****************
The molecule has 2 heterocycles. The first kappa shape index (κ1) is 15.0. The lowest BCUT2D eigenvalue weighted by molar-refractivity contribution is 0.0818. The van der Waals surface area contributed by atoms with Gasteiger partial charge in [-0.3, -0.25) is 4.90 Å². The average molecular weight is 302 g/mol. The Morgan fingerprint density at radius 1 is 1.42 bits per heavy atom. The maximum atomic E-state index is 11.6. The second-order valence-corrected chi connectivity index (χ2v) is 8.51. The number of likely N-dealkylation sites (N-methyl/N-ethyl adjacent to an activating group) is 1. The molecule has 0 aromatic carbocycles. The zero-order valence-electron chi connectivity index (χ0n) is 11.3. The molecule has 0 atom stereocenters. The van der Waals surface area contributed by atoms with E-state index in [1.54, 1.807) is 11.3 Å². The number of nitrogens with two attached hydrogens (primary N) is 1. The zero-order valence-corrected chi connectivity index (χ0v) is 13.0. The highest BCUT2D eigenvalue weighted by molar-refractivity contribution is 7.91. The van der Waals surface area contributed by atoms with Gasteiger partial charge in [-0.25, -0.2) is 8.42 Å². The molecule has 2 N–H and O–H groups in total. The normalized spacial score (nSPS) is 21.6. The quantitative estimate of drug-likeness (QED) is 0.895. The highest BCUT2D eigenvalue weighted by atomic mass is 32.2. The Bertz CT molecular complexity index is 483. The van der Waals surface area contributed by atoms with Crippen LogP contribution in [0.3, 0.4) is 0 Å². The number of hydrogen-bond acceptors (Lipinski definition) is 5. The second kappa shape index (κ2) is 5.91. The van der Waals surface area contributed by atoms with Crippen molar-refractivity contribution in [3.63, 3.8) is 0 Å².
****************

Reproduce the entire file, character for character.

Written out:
The molecule has 2 heterocycles. The first kappa shape index (κ1) is 15.0. The lowest BCUT2D eigenvalue weighted by molar-refractivity contribution is 0.0818. The van der Waals surface area contributed by atoms with Gasteiger partial charge in [-0.3, -0.25) is 4.90 Å². The average molecular weight is 302 g/mol. The Morgan fingerprint density at radius 1 is 1.42 bits per heavy atom. The maximum atomic E-state index is 11.6. The second-order valence-corrected chi connectivity index (χ2v) is 8.51. The number of likely N-dealkylation sites (N-methyl/N-ethyl adjacent to an activating group) is 1. The molecule has 0 aromatic carbocycles. The zero-order valence-electron chi connectivity index (χ0n) is 11.3. The molecule has 0 atom stereocenters. The van der Waals surface area contributed by atoms with E-state index in [1.54, 1.807) is 11.3 Å². The number of nitrogens with two attached hydrogens (primary N) is 1. The zero-order valence-corrected chi connectivity index (χ0v) is 13.0. The highest BCUT2D eigenvalue weighted by molar-refractivity contribution is 7.91. The van der Waals surface area contributed by atoms with Gasteiger partial charge in [-0.25, -0.2) is 8.42 Å². The molecule has 2 N–H and O–H groups in total. The normalized spacial score (nSPS) is 21.6. The quantitative estimate of drug-likeness (QED) is 0.895. The highest BCUT2D eigenvalue weighted by atomic mass is 32.2. The Bertz CT molecular complexity index is 483. The van der Waals surface area contributed by atoms with Crippen LogP contribution in [0.3, 0.4) is 0 Å². The number of hydrogen-bond acceptors (Lipinski definition) is 5. The second kappa shape index (κ2) is 5.91. The van der Waals surface area contributed by atoms with Crippen molar-refractivity contribution in [3.63, 3.8) is 0 Å².